Assessing the Post-Covid-19 Return to Campus to Prevent Sexual Violence within Greek Life at UCLA

Assessing the Post-Covid-19 Return to Campus to Prevent Sexual Violence within Greek Life at UCLA

This academic year (2021-2022), college and university students across the nation returned, or made their initial move, to campus after a year and a half of remote learning. This brought great excitement after in-person learning and social lives had been put on pause to respect social distancing requirements and masking mandates related to the COVID-19 pandemic. Students were happy to see old friends, make new connections, engage in interactive learning, live independently and consider joining (or reuniting with members of) a fraternity or sorority.

The history of Greek life dates back to 1870 at the University of California (UC), the world’s leading public research university system, made up of ten campuses, nine of which offer undergraduate programs. UC Los Angeles (UCLA) is the largest UC campus in Southern California and it is home to a vibrant Greek system with 22 fraternities in the Inter-Fraternity Council (IFC) and 13 sororities in the Panhellenic Council, most of which have official housing for their respective chapters. In the 2019-2020 academic year, before the COVID-19 pandemic began, 13% of the undergraduate student body at UCLA was involved in Greek life.

During the 2020-2021 academic year, the entire UC system, including UCLA, operated virtually due to COVID-19. As such, Greek organizations hosted virtual recruitments for potential new members. Most IFC and Panhellenic Council chapters at UCLA created videos of house tours, general overviews of their philanthropies and values, and introductions to their brotherhoods/sisterhoods. Although recruitment took place, the process was starkly different than what was previously considered a ‘normal’ year. One result of virtual recruitment is that a bulk of current fraternity and sorority members – namely those who were admitted during the pandemic – joined Greek life without ever setting foot on campus or
meeting their Greek community in-person. Some of these students felt anxious about what their involvement would feel like after returning to campus. A more overarching sense related concerns is also present in the larger campus
community. Many students are worried about the evolving COVID-19 pandemic (e.g., the Delta and Omicron variants) and varying beliefs on vaccination and mask mandates, some folks are apprehensive about returning to social spaces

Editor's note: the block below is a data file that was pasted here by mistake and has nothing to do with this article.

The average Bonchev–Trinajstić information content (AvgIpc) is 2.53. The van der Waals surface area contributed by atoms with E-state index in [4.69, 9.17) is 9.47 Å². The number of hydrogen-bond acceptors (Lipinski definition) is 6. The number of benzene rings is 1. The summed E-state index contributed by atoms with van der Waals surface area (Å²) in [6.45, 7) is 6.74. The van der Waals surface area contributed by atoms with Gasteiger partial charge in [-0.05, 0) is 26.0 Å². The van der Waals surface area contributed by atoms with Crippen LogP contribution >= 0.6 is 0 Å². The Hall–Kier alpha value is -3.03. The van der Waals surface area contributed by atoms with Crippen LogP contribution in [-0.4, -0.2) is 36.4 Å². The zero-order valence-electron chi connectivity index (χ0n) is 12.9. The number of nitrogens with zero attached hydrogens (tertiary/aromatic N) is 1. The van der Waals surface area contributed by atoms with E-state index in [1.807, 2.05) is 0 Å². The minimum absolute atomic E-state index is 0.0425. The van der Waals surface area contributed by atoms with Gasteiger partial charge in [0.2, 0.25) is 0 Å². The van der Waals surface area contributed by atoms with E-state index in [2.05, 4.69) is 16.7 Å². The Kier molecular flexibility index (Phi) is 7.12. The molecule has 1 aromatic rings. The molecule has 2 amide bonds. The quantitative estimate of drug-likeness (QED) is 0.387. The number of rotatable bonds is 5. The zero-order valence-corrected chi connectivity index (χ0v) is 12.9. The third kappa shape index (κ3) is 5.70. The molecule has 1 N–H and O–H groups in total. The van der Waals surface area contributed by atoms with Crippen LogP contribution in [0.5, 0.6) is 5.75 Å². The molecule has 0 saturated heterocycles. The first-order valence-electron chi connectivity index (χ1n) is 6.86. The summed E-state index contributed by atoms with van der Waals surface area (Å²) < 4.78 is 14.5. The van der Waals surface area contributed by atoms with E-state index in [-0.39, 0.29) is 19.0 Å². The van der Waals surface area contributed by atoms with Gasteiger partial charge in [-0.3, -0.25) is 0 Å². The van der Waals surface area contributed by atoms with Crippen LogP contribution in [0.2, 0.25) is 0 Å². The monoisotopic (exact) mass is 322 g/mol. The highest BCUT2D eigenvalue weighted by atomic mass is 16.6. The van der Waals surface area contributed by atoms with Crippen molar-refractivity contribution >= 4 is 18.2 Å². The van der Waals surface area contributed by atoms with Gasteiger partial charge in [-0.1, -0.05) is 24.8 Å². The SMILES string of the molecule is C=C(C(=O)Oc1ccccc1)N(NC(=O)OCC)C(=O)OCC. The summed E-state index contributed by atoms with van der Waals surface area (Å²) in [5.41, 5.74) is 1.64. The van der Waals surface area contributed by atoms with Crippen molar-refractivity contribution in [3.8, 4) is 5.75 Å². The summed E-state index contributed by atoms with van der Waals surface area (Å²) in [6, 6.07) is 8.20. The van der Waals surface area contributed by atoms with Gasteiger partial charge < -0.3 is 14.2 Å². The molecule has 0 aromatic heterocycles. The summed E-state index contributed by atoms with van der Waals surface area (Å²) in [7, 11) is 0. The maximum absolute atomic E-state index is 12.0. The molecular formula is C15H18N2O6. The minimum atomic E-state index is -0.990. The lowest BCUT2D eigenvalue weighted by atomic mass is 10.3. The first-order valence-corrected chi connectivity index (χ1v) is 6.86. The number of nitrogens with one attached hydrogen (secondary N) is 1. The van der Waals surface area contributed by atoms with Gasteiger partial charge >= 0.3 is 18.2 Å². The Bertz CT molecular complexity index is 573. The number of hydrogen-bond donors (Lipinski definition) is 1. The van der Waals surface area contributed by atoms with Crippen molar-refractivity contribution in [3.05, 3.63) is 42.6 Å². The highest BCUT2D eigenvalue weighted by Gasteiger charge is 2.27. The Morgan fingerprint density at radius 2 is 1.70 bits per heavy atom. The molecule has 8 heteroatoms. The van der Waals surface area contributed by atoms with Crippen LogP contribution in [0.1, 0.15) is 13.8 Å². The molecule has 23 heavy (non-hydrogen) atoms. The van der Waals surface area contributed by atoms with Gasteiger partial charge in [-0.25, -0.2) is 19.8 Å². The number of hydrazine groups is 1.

after many quiet months at home. Lastly, there is widespread concern about how colleges and universities will address campus-based sexual violence and sexual harassment.

Statistics suggest more than half of all sexual assaults among college students occur during the first term of the year, a period of time that has been dubbed “the red zone” for first year students because they are at substantially increased
risk for experiencing unwanted sexual encounters. 5, 6 In the fall of 2021, campuses across the United States (U.S.), including UCLA, welcomed not one, but two sets of new classes (i.e., freshmen and sophomores) to be living on campus
for the first time. Combined with returning juniors and seniors who missed a year of in-person education, it is unknown if or how students at UCLA (and across the U.S.) will behave after a prolonged period of limited social interaction and/or
to make up for lost time. Because of these circumstances, the first term of the current (2021-2022) academic year has been referred to as a “double red zone.” Worries surrounding the potential for exacerbated rates of sexual violence on
campus during this “double red zone” are amplified by the Trump Administration’s Title IX environment that persists in the current academic year, meaning that student survivors of violence retain diminished protections on their campuses.

We are seeking UCLA students who are 18 years or older and are involved in Greek Life to participate in a short survey,  a confidential interview, and, if willing, a focus group discussion.


  1. Aged 18 years and over
  2. Member of Greek Life, specifically IFC or Panhellenic, at UCLA

If you are interested in participating, please click the button below.

Or, copy and paste the URL below into your internet browser:

Once your eligibility is confirmed from the screening survey, you will be contacted to schedule an interview.

Upon attending the interview, you will receive a $10 UCLA Store gift card.

Your participation may help us to understand sexual violence in Greek life following students’ return after Covid-19 and generate ideas for tailored services to meet students’ needs.

This study is approved by the UCLA Office of the Human Research Protection Program. Your participation in this study will be used only for the purposes of this research. Your information will be kept confidential.

Contact our study team at

UCLA IRB#: 21-001752


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